Hyperspectral Imaging Of Process Water

Hyperspectral Imaging Of Process Water

Thomas Arnold, Martin De Biasio, Tibor Bereczki, Krithika Sayar-Chand
Silicon Austria Labs GmbH, Villach, Austria


Presently, in the process applications at the heart of oil production plants suspended particles and droplets with a size larger than 1 μm are detected using plane-focused imaging systems in process pipes or, more often, bypass lines, optionally complemented by light scatter-based optical counting sensors. A quantitative analysis is done by standard image processing techniques like particle detection/tracking coupled to a counting algorithm. The overall particle load is calculated from this data assuming a given flow profile and monitored over time. A first problem here is the poor contrast, of suspended droplets, which negatively affects the reliability of the measurements and may result in underestimating the actual particle load, which in turn poses a problem for process control. In Fig. 1 example images from oil droplets and particles are shown. The images were acquired with a microscope setup with backlight illumination. Particles that are out of focus are detected by the imaging system and removed from the analysis. Computer vision algorithms are used to differentiate between solid particles and oil droplets based on their shape. Solid particles are more likely to have sharp edges, liquid droplets assume various rounded shapes. Apart from the inherently low selectivity of the approach, the reliability is limited. To increase both the contrast and the selectivity, hyperspectral imaging is used. The wavelength range is limited to transparent regions of the process solutions. Thus, the VIS/NIR region from 400 nm to 1000 nm is used. The research also includes fluorescence imaging, which is attributed a high potential to be able to both selectively and sensitively detect oil droplets within relevant time frames. An encountered challenge in current sensing schemes for particles in process water is long term stability of the optical system which is often impaired by formation of deposits on surfaces. These deposits form when particles approach these surfaces. To mitigate this problem a special designed flow cell with particle manipulation will be employed to concentrate the particles in the focal plane of the imaging system.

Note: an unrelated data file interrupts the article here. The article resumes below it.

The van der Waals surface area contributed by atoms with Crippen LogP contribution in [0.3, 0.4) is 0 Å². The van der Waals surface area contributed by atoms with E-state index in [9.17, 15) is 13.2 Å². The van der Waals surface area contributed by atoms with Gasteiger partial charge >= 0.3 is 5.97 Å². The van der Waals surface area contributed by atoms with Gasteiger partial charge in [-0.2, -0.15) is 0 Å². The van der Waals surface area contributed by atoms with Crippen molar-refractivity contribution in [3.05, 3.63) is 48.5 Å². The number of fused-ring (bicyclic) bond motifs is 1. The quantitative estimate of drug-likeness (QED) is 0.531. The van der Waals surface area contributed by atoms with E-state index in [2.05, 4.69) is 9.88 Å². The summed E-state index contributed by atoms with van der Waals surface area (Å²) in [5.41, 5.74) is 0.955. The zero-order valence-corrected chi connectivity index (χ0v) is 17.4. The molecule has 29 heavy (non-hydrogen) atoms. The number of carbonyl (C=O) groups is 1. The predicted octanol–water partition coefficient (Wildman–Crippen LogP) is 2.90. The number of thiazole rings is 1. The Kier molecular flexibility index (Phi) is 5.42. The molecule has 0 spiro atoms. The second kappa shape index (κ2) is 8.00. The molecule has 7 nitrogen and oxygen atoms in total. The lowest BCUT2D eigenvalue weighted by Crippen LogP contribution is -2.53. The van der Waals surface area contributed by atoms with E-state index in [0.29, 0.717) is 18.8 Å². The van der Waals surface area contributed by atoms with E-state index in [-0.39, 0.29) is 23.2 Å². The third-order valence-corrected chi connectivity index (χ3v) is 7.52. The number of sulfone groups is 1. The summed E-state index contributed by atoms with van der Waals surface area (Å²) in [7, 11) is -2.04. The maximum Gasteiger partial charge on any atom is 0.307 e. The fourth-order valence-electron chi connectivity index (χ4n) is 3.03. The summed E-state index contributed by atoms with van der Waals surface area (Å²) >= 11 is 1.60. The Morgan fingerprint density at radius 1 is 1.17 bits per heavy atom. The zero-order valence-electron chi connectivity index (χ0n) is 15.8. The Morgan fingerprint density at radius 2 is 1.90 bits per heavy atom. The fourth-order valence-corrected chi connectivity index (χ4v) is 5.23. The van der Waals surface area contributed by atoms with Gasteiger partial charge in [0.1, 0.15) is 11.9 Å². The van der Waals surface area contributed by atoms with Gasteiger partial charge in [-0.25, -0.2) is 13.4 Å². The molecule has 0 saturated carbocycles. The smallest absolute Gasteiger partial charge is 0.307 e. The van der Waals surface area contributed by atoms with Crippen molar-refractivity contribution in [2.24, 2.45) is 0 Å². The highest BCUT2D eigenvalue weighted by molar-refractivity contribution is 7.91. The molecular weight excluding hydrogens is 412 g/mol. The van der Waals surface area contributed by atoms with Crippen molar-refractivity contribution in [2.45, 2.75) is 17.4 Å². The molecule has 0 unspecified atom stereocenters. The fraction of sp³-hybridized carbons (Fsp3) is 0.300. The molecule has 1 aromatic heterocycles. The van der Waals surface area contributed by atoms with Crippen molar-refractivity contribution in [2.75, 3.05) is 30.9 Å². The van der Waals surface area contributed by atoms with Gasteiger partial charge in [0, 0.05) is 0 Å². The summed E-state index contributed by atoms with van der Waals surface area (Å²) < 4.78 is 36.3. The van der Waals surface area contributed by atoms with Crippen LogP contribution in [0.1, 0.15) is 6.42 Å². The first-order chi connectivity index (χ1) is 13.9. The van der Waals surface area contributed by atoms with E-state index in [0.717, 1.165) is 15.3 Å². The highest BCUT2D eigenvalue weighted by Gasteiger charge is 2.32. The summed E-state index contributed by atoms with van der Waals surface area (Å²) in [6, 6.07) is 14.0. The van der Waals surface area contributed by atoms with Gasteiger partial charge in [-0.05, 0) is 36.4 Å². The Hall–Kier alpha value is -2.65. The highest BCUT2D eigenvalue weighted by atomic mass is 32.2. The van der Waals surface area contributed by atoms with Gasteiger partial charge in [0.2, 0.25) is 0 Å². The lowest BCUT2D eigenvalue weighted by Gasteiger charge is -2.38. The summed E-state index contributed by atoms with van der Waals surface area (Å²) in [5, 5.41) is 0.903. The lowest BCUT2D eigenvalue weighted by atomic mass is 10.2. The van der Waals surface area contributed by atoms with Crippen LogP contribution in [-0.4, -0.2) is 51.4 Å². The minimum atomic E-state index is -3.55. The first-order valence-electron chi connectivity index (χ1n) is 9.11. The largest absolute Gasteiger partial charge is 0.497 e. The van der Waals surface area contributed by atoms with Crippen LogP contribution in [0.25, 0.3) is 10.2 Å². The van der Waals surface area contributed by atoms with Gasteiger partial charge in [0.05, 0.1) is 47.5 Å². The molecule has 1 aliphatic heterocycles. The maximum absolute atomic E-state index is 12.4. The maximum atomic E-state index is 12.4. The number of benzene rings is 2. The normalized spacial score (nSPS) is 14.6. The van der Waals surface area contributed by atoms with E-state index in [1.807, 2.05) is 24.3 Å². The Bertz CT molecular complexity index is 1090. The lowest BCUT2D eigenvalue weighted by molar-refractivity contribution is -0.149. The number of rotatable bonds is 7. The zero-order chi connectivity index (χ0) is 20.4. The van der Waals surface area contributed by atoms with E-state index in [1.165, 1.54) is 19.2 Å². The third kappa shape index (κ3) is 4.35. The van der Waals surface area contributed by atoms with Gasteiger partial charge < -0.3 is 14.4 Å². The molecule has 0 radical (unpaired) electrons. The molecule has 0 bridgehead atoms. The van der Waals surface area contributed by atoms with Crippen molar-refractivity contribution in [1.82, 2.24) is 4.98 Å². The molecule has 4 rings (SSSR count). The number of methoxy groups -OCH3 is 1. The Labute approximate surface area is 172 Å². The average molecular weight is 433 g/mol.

Fig. 1: Monochrome images with backlight illumination from oil droplets (A,B) and solid particles

HSI imaging:

HSI is the combination of machine vision with spectroscopy and comprises the acquisition, processing, and classification of hyper-spectral images. Compared to an RGB camera that captures three broadband channels, a spectral imaging system captures up to several hundred narrow band channels. The increased spectral information makes chemometric analyses possible. The most prominent approaches to acquire hyperspectral data can be separated in spectral or spatial scanning approaches. For high throughput industrial applications spatial scanning HSI is more suitable. Instead of recording a two-dimensional image like a wavelength scanning HSI, a line across the sample, perpendicular to the direction of the relative movement, is projected into an imaging spectrograph. The spectral information for each pixel along this observation line is projected along the second axis of the two-dimensional detector chip. The spectral encoding can be provided by an imaging spectrograph (see Fig. 2). Since the spatial information along the line is retained, the images contain the spatial information along the first axis and the full spectral wavelength information along the second axis. The spectral and the first spatial dimension are simultaneously acquired, while the second spatial dimension is recorded sequentially due to the movement of the sample relative to the HSI sensor.